WINTHROP — Finance staff are turning over, but Winthrop Public Schools and Alternative Organizational Structure 97 will have continuity of leadership thanks to an extension of Superintendent Gary Rosenthal’s contract.

The board of AOS 97, which includes Winthrop public schools and the Fayette School Department, added a year to Rosenthal’s contract following his annual evaluation in an executive session Wednesday night. Rosenthal has been superintendent of the AOS since 2011, and his contract now lasts until 2016.

Also on Wednesday, the school boards of Winthrop and the AOS accepted the resignation of Cherie Merrill, who had been financial control officer for the AOS and the budget coordinator and school nutrition director for Winthrop since 2011, and the retirement of bookkeeper and accounts payable clerk Elaine Morse.

The school boards approved Rosenthal’s recommendation to fill two of Merrill’s three roles by hiring Cathy Massey of Winthrop as budget coordinator and AOS payroll specialist. Rosenthal said Massey has been doing interim work for the schools in Merrill’s absence.

Merrill was placed on administrative leave in September because of a personnel issue that Rosenthal would not identify, and she went on medical leave a few days later. She has since moved to Texas, where her husband has found a job, Rosenthal said.

Massey will work one day a week and be paid $6,500 as Winthrop’s budget coordinator, which Rosenthal described as a data-entry position. That’s about 40 percent less than Merrill was being paid.

As AOS payroll specialist, Massey will work three days a week and earn $17.44 per hour, about $1 per hour less than Merrill’s pay.

Rosenthal said he will discuss with other Winthrop school leaders what to do to fill the last of the roles Merrill is vacating, school nutrition director. In the meantime, he’s overseeing the nutrition program.

Winthrop Public Schools has come under scrutiny this year for its financial management. A special audit report identified several poor accounting practices and areas of concern, including the presence of taxpayer money in school activity accounts, several accounts with Winthrop’s tax identification number that were outside school district or town control, and deficits in the school nutrition program.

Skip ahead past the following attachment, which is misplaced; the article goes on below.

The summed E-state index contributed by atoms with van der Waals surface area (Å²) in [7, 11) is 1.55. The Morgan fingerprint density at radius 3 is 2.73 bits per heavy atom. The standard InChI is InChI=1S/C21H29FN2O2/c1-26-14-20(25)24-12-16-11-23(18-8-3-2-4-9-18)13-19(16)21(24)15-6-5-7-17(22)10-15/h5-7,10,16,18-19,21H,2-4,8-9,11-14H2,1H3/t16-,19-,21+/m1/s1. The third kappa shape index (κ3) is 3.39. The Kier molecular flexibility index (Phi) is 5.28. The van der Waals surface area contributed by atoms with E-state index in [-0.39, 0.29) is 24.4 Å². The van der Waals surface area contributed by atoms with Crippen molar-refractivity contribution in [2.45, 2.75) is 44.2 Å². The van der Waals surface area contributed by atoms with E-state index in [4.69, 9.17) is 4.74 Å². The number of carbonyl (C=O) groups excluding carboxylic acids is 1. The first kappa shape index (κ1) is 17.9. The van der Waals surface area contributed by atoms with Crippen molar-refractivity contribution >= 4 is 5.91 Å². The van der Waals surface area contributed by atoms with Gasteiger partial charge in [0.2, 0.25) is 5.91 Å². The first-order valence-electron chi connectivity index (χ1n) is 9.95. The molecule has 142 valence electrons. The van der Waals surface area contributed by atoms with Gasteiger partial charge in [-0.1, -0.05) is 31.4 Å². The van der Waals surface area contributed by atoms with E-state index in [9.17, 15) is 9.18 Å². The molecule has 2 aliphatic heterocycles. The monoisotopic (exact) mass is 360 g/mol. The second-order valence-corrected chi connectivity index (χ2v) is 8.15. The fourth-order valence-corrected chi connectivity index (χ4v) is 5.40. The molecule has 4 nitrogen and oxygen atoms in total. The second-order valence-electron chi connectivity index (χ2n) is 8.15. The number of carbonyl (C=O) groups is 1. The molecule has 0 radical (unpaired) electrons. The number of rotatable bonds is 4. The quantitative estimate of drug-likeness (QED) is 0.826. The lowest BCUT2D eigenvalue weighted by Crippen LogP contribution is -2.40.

Rosenthal has said that the school district has fixed problems that were easily within reach and created plans for others that will take more time. In addition, the school budget for this year, pending before Town Council, will put the nutrition program in the black.

AOS 97 also faces potential litigation after the Maine Human Rights Commission this week found grounds to believe that a former employee was subjected to discrimination and retaliation. Jennifer Ma Sims, whose contract was not renewed in 2012, claims that she was a victim of discrimination because of her race, ancestry and national origin, and a victim of whistleblower retaliation after she told a school board member that the school nutrition director was being paid from the wrong fund.

Also on Wednesday, the AOS school board scheduled a meeting for 6:30 p.m. on Jan. 22 in Fayette to vote on Fayette’s withdrawal from the AOS.

In November, Fayette voters instructed the town’s school committee to prepare a withdrawal plan. It must be approved by the AOS board, the education commissioner and then Fayette voters.

Four of the six members of the AOS school board are from Winthrop, so at least two of them would have to vote for the withdrawal plan for it to reach the required two-thirds threshold.

“I would like to think that we from Winthrop would support what the Fayette members come to us with for their recommendation,” said Ike Dyer, the board’s co-chairman from Winthrop. “But we have the vote whether it proceeds.”

Supporters of Fayette’s withdrawal say they want more local control and their own part-time superintendent instead of sharing leadership with the much bigger district in Winthrop.

Susan McMillan — 621-5645[email protected]Twitter: @s_e_mcmillan@s_e_mcmillan

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